Take Care by Jeff Dolven

Jeff Dolven’s Take Care and its companion—Sally O’Reilly’s The Ambivalents—are the result of an unusual experiment. The fifth and sixth volumes of Cabinet’s “24-Hour Book” series, respectively, they were written in the exact same twenty-four-hour period, with Dolven installed at Cabinet’s gallery space in New York and O’Reilly working in a room at the Inner Temple in London. Both writers were asked to respond to a prompt, which was revealed to them one day in advance. The prompt took the form of a found document—the 1986 catalogue for Braintree Scientific, an American company that manufactures lab products used in experiments on rats and mice. (A pdf of the catalogue is available here. Readers may wish to consult it before reading this book.)

Dolven’s book—a meditation on care and caring—imagines the catalogue itself as the trace of an experiment into the place of animals in the late-century scientific culture of the United States, an experiment that vacillates between the techne that frames animal testing and a desire to give solace to creatures on the verge of death.

Advance praise for the book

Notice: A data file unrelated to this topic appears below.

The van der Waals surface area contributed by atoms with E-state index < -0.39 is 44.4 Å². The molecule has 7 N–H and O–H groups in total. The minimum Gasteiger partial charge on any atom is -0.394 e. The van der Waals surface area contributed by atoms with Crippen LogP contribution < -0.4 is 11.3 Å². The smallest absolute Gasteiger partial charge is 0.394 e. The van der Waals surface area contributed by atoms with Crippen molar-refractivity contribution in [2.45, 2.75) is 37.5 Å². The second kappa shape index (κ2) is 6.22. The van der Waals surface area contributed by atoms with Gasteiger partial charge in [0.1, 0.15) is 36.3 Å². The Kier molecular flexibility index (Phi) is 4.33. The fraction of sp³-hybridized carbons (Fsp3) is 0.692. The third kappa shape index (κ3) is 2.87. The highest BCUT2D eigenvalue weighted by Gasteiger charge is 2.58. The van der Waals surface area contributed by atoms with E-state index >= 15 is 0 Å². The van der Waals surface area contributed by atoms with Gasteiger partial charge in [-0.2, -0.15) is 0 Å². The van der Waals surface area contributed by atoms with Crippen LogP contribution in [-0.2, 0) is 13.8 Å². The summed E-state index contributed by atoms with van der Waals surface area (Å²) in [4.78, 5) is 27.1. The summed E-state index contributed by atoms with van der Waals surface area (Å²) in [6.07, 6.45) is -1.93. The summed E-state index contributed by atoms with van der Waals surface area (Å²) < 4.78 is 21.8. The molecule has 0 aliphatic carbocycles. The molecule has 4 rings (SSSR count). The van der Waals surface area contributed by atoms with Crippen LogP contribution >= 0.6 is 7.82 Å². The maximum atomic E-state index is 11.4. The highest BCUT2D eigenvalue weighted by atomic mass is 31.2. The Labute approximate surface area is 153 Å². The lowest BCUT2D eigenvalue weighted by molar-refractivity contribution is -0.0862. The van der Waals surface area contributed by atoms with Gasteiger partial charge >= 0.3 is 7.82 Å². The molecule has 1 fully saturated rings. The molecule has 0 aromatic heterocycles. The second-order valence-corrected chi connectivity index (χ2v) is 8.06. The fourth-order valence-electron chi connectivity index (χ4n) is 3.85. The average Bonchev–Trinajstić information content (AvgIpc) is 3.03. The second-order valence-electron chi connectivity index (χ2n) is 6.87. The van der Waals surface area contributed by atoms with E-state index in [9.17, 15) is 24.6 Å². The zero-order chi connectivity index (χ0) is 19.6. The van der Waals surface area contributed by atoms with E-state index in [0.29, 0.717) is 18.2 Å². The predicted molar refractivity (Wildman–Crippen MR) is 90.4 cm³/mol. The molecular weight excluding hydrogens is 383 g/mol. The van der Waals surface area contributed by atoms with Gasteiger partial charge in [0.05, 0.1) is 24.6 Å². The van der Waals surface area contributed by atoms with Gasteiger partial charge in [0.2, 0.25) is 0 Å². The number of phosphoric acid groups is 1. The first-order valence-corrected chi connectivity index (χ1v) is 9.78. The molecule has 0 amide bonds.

“Like Ding Ning or a fly, Jeff Dolven perceives time differently. This can be the only explanation for Take Care. To sound the depths of humanity through so narrow an aperture as the Braintree Scientific Inc. Catalog within twenty-four hours is a stunning feat of piercing, lateral thought. In a single day, Dolven has winkled from this inventory of gruesome equipment the momentous assumptions, shorthand, and oversights routinely embedded in such shrouded fields of practice.”
—Sally O’Reilly, author of The Ambivalents

About Cabinet’s “24-Hour Book” series
Inspired by literary precedents such as automatic writing, by the resourcefulness of the bricoleur making do with what is at hand, and by the openness toward chance that all artistic production under severe constraint must necessarily incorporate, Cabinet’s “24-Hour Book” series invites distinguished authors and artists to be incarcerated in an unfamiliar space to complete a project from start to finish within twenty-four hours.

About Jeff Dolven
Jeff Dolven is a critic and poet who teaches at Princeton University. He is the author of two books of criticism, Scenes of Instruction (University of Chicago Press, 2007) and Senses of Style (University of Chicago Press, 2017), and a book of poems, Speculative Music (Sarabande, 2013). He has written frequently for Cabinet on topics ranging from player pianos to poisoned milk, and is an editor-at-large for the magazine.

Cabinet wishes to thank the Andy Warhol Foundation for the Visual Arts for their support of this project.

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